KABUL -- The Taliban have promised to US forces to reduce attacks and casualties after a major assault on Lashkargah, Helmand Province, raised questions about ongoing peace talks, officials said Thursday (October 15).
US Special Representative for Afghanistan Reconciliation Zalmay Khalilzad said that he and Gen. Austin Miller, the commander of US forces in Afghanistan, discussed the state of the peace talks several times with the Taliban.
"We agreed to re-set actions by strictly adhering to implementation of all elements of the US-Taliban Agreement and all commitments made," he tweeted. "This means reduced numbers of operations."
"At present too many Afghans are dying. With the re-set, we expect that number to drop significantly," said Khalilzad, who negotiated a February 29 deal with the Taliban to pull out US forces and start intra-Afghan peace talks.
"Attacks have been on the rise in recent weeks -- threatening the peace process and alarming the Afghan people and their regional and international supporters," he said.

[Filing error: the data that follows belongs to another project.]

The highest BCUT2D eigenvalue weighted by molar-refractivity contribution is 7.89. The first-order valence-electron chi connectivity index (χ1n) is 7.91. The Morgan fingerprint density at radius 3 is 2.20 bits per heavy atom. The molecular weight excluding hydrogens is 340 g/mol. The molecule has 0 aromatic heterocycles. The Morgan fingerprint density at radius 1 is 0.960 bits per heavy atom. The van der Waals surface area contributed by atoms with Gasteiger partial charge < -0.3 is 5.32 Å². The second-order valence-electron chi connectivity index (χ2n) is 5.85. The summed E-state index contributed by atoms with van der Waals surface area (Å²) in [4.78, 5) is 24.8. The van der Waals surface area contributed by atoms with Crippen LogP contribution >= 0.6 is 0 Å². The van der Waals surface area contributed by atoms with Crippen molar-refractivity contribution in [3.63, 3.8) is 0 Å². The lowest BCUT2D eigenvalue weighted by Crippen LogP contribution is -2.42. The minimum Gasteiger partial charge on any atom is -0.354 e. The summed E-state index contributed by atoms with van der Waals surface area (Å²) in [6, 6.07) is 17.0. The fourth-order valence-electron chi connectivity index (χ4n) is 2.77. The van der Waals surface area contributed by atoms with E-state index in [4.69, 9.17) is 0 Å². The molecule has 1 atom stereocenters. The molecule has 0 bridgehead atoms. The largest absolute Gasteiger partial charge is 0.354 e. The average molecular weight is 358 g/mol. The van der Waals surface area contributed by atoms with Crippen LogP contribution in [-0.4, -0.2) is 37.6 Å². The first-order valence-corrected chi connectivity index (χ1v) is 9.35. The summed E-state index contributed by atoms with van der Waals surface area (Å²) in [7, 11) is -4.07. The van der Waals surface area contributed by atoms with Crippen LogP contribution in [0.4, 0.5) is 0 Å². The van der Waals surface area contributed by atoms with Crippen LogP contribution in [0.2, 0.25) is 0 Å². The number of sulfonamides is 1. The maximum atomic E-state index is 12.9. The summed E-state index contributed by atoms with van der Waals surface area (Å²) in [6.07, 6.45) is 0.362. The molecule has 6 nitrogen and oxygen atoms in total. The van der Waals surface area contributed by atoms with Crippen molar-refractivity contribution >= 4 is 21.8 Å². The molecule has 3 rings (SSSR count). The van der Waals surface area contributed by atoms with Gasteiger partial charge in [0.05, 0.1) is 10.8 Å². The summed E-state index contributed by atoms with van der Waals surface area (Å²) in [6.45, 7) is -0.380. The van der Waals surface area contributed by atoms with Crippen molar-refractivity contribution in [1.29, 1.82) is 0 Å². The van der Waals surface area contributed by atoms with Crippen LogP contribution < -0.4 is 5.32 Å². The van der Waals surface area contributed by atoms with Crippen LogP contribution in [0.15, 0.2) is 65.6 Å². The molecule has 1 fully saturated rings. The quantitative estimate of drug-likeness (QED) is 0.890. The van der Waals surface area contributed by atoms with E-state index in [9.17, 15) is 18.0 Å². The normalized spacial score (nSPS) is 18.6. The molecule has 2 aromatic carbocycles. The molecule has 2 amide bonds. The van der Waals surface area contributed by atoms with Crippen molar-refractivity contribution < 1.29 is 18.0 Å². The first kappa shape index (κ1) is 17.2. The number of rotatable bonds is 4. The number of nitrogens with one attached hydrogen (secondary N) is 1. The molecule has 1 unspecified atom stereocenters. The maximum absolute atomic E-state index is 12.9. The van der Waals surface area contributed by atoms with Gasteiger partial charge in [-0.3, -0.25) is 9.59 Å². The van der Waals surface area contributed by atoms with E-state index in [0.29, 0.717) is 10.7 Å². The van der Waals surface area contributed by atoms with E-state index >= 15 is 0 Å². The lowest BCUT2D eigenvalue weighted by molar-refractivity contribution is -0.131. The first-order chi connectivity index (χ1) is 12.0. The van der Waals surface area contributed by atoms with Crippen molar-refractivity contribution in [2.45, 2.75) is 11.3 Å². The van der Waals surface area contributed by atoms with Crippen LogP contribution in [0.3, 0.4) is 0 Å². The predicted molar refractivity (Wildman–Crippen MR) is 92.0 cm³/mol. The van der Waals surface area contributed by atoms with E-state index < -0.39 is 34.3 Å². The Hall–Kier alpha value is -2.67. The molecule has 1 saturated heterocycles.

Taliban-US discussions confirmed
Taliban chief negotiator Abdul Hakim conferred on the peace process with Khalilzad and Miller over the past few days, the Taliban confirmed.
Both sides stressed the importance of the US-Taliban agreement and discussed ways to ensure its "full implementation", tweeted Mohammad Naseem Wardak, the Taliban's spokesperson for the group's political office in Doha.
Under the February deal, the Taliban said they would not attack cities while the United States said it would refrain from assaults on the insurgents except to defend Afghan forces.
Afghan officials accused the Taliban of breaching the agreement with an assault on Lashkargah, from which about 30,000 people have fled in recent days.
The attack prompted the US forces to call in air strikes to defend Afghan troops.
The Taliban also agreed not to allow Afghanistan to be used by foreign extremists and halted operations against NATO forces.
The Taliban did not promise to end violence against the internationally recognised government in Kabul but said they would discuss a "permanent and comprehensive ceasefire" in peace talks.
NATO is committed to Afghan security
NATO, leader of the counter-insurgency coalition in Afghanistan, is committed to the nation's security, said its chief, who confirmed that he had spoken to Khalilzad.
"The Doha talks offer the best chance for peace, but Taliban must keep their promises and reduce the unacceptable level of violence," Secretary General Jens Stoltenberg tweeted October 15. "NATO remains committed to Afghanistan's security."